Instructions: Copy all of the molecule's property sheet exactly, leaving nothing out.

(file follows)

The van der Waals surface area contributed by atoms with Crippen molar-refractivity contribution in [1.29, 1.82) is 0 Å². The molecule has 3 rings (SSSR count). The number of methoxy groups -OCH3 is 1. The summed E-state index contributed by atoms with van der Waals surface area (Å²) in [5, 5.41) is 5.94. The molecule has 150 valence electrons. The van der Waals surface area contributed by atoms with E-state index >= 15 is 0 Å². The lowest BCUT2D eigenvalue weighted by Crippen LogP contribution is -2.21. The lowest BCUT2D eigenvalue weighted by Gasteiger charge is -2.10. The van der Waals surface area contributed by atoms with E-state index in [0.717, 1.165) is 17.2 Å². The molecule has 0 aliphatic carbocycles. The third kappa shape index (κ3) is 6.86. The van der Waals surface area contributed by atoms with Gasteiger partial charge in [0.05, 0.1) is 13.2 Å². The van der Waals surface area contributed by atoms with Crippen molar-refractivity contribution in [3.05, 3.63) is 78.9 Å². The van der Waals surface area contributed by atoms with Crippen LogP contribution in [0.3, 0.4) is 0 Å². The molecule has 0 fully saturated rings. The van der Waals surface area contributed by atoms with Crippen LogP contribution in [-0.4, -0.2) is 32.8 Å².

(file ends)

The van der Waals surface area contributed by atoms with Crippen molar-refractivity contribution in [1.29, 1.82) is 0 Å². The molecule has 3 rings (SSSR count). The number of methoxy groups -OCH3 is 1. The summed E-state index contributed by atoms with van der Waals surface area (Å²) in [5, 5.41) is 5.94. The molecule has 150 valence electrons. The van der Waals surface area contributed by atoms with E-state index >= 15 is 0 Å². The lowest BCUT2D eigenvalue weighted by Crippen LogP contribution is -2.21. The lowest BCUT2D eigenvalue weighted by Gasteiger charge is -2.10. The van der Waals surface area contributed by atoms with E-state index in [0.717, 1.165) is 17.2 Å². The molecule has 0 aliphatic carbocycles. The third kappa shape index (κ3) is 6.86. The van der Waals surface area contributed by atoms with Gasteiger partial charge in [0.05, 0.1) is 13.2 Å². The van der Waals surface area contributed by atoms with Crippen molar-refractivity contribution in [3.05, 3.63) is 78.9 Å². The van der Waals surface area contributed by atoms with Crippen LogP contribution in [0.3, 0.4) is 0 Å². The molecule has 0 fully saturated rings. The van der Waals surface area contributed by atoms with Crippen LogP contribution in [-0.4, -0.2) is 32.8 Å².